clock menu more-arrow no yes mobile

Filed under:

2019 Texas Rangers grades: Part XIII

We continue to grade all the Texas Rangers from 2019

Boston Red Sox v Texas Rangers Photo by Ronald Martinez/Getty Images

With the 2019 Texas Rangers season now over, I’m going to do a series of posts handing out grades to every player who appeared for the Rangers this year. I’m starting with pitchers, will go in alphabetical order, and then will do position players in alphabetical order.

Grades will be based on a combination of performance, expectations, and my own whims at the moment I happen to be typing this up. They aren’t to be taken too seriously.

Here is Part I, and Part II, and Part III. Here is Part IV and Part V and Part VI. Here is Part VII, and Part VIII, and Part IX, and Part X...

We finally wrapped up pitchers with Part XI...

And then yesterday we did Part XII, which was the first group of position players...

And today we continue on with Part XIII...


Here are the slash lines for Shin-Soo Choo in his four healthy seasons as a Ranger:

2015: .276/.375/.463

2017: .261/.357/.423

2018: .264/.377/.434

2019: .265/.371/.455

Remarkably consistent. Choo, who turns 38 in July, has aged like the Rangers hoped he would age when they signed him. He just didn’t have the big positive impact early in the contract — in 2014 and 2016 — like they hoped.

Choo has been available via trade for the last several years, and I am sure will be available this offseason. He’s also owed $21 million, the Rangers likely don’t want to pay a bunch of money for someone to just take him off their hands and not send anything back in return, and he has a no-trade clause. Oh, and he’s a poor defensive outfielder, meaning that National League teams are likely not going to have much interest in him.

So Choo will probably finish out his deal in Texas in 2020 as the team’s DH. And he will probably hit in the .260s, put up an OBP in the .270s, hit around 20 home runs and put up a low- to mid-.400s slugging percentage. He will play the outfield a little, not play it well, and get praise for his work ethic and his dedication.

I have mentioned this before, but I think that Shin-Soo Choo was signed by the Rangers at least in part because of a belief that he could follow the Adrian Beltre career path — be a guy who sustains success late into his career due to his makeup and work ethic while being a positive clubhouse presence. Choo hasn’t worked out the way that Beltre did, of course — there’s only one Adrian Beltre. But Choo has aged gracefully and is still a nice major league player.


Delino DeShields turned 27 in August. He seems like he’s been around forever, I think in part because of the varying twists and turns his career has had. And he once again spent time in both the minors and the majors in 2019, though the bulk of the season he was in the big leagues, where he slashed .249/.325/.347, with a 1.3 bWAR and a 0.8 fWAR in 408 plate appearances.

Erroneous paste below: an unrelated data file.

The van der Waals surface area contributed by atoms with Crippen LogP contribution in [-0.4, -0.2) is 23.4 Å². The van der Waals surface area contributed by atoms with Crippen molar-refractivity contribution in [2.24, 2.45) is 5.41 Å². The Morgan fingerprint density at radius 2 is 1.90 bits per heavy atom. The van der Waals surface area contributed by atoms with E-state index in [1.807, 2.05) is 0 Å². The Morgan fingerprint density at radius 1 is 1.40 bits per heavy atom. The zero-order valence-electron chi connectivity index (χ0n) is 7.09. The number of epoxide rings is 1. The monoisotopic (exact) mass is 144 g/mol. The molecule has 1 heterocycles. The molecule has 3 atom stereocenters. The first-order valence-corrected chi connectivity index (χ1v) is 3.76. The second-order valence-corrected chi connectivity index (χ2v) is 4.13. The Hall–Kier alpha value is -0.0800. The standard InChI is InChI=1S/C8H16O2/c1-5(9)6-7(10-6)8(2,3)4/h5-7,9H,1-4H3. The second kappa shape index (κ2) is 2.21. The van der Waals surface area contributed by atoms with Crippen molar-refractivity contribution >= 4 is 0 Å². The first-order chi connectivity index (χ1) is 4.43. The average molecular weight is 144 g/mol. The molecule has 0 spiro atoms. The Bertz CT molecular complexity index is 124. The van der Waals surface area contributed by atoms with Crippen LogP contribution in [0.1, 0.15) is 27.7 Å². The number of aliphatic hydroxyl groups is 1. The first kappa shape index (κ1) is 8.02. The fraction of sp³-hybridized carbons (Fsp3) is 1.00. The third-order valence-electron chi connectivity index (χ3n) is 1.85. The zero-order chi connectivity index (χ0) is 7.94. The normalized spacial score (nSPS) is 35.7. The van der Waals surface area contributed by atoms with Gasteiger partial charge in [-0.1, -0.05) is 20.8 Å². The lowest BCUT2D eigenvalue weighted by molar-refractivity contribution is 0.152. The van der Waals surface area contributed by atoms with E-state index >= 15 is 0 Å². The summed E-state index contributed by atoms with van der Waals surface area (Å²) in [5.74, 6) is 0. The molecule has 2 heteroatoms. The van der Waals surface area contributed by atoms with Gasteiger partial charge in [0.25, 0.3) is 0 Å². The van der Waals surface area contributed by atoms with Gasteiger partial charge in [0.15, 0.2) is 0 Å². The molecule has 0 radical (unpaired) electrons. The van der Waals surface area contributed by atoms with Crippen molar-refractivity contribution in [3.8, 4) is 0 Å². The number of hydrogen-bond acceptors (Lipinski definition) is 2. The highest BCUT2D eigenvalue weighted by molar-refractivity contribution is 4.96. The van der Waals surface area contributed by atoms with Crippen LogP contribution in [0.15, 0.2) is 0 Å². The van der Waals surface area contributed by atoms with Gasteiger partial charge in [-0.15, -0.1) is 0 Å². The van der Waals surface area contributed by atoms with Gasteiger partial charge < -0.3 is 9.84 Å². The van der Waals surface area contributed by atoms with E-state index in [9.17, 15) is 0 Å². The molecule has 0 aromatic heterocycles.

Delino is a useful fourth outfielder whose defense (which has improved dramatically from when he first got to Texas) and speed makes him an asset off the bench, but whose bat isn’t good enough for you to want to play him every day. He could very well end up starting in center field in 2020 for the Rangers, just because the team has a number of holes to fill and might decide that center is something they can address internally.

One gets the sense that fans are kind of tired of Delino and ready to move on from him. Two really bad offensive seasons in close proximity (2016 and 2018) will do that. That said, Delino is the type of player who can be a contributor on a winning team. In 2019, he performed at a level consistent with a solid bench player or a second division regular. The problem is, I think, that his 2015 offensive performance — which he has never matched — raised expectations as to what he could be going forward.


Do you remember how Tim Federowicz ended up with the Rangers? Isiah Kiner-Falefa jammed his finger diving back to first base in a June 6 win against Baltimore. Texas had just started a stretch of 21 games in 20 days, which included a doubleheader on June 8. The only other catchers on the 40 man roster were Jeff Mathis, who was already in the majors but, at 36, not considered physically up to the task of catching more than half the time, and Jose Trevino, who was on the minor league injured list.

Texas was still above .500 and kind of, sort of, in the playoff hunt. They had some veteran depth options at AA and AAA, but no one all that appealing. But they had to get someone to Arlington immediately who could share time with Jeff Mathis going forward.

Enter Tim Federowicz. The 31 year old was toiling at AAA for the Cleveland Indians, and was apparently immediately available, and able to get to Arlington for the June 7th game against Oakland. Texas acquired him for cash considerations, he joined the 25 man roster, caught game one of the doubleheader on June 8 and then the game against Oakland the next day, and stuck around sharing time with Mathis until the end of July, when he was sent down so Jose Trevino could come up.

Federowicz then was added back to the roster in late September, when Jeff Mathis was ailing and the Rangers needed another body to potentially play behind the plate, and he got one more start, going 0 for 4 in a 10-3 loss against Boston.

Yes, he put up a .160/.213/.347 slash line for the Rangers, but he was a body when they needed a body, and he hit a 3 run homer run off of Ryan Dull in his first game as a Ranger to help Texas triumph by a 10-5 score. So he gets a B.